Scientists have only measured communication between trees when they are under stress. Peter Wohlleben makes no secret that he would like to determine whether trees send each other messages when conditions are favourable or to communicate their joy or well-being, which is not impossible. 

Another form of communication that he noted, which is the starting point of his book and which has been indicated in other situations, is the mutual assistance of trees via the root system when one is ill, for example. This is how a dead stump can be kept alive by a vigorous neighbouring tree. The latter shares the nutrients it has transformed through photosynthesis to wake up the sleeping tree and support it until it is strong enough to feed itself. Similarly, young plants growing in the shade of larger plants often do not get enough light to photosynthesise their nutrients. In these cases, it is the older plants that feed them via the hyphae of the fungi.
It also seems that old trees do not let themselves die until their progeny are assured, and even before dying, some of them pass on the nutrients they have stored to their neighbours. 
Mother trees feed their offspring, and only their offspring - those from their seeds - until they can replace them. Once again, this is done through the roots. The beech tree is thus able to recognise, by its roots, the tree that carries its DNA, just as it can distinguish between a tree of the same family and a stranger. 

But two trees of different species can also exchange information and food. For example, the Douglas fir and the white Birch live in symbiosis. When the paper birch is leafless in autumn and winter, carbon and nitrogen are supplied by the Douglas fir, while the process is reversed when the birch has grown and grown abundant foliage in summer.

Trees communicate through the air

However, the root system is not the only way trees communicate with each other. Like us, they have developed several senses. It is not just touch but taste, smell, and even sight. Look at two large beech or oak trees growing side by side for decades. Neither bothers the other and each, out of modesty or respect, holds back the growth of its largest branches so that they don't worry about the other while it pushes them away from the side that doesn't bother it. In the same way, their crowns will not touch, and unless they are competing for light, which generally happens when they are not the same age, both will respect their neighbour's living space.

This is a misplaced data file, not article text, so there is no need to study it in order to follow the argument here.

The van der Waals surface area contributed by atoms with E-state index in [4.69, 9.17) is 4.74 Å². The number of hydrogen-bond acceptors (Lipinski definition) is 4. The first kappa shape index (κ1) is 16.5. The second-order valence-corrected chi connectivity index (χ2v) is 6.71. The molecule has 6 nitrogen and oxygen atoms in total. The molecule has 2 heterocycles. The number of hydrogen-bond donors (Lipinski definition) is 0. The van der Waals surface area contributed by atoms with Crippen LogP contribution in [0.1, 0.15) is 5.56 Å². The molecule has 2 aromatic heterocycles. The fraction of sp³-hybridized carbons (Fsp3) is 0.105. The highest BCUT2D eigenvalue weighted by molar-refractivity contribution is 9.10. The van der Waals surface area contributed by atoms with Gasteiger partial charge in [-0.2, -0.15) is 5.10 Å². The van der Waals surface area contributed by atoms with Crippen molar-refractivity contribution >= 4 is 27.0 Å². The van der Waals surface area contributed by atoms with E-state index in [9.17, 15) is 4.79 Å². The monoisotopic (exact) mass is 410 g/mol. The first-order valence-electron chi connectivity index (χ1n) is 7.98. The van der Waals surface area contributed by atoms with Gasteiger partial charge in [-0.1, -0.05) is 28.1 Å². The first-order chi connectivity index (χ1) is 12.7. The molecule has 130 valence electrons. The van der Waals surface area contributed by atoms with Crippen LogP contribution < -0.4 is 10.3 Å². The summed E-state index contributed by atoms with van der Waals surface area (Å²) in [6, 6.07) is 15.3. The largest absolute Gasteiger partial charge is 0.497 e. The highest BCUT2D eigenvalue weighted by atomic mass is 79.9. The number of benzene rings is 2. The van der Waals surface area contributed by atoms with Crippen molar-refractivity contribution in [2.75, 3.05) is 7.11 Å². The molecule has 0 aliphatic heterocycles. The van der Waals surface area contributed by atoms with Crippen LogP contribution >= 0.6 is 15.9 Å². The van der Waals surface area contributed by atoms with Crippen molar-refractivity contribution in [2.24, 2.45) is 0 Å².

Phytoncides are another way for trees to communicate. The Russian biologist Boris Petrovich Tokin coined this term to describe all the volatile antimicrobial organic compounds emitted into the air by trees and herbaceous plants. These are molecules biosynthesised by plants to defend themselves against pathogenic micro-organisms. They are present in the air surrounding the plants that emit them, and although invisible, humans and animals inhale them through the skin and the respiratory tract. This is one of the main subjects of the famous sylvotherapy, which the Japanese call shinrin-yoku, which leads them to say that a walk in the forest is an excellent way to get rid of pathogens. 

This elaborate chemical language enables trees to exchange information, if not beneficial elements constantly. So trees are in constant contact with each other, warning each other of dangers, supporting each other in difficult times and redistributing the fruits of their labours through the air and underground. Yes, trees communicate, and we are far from finished discovering everything they have to say and offer each other.

Keep on reading!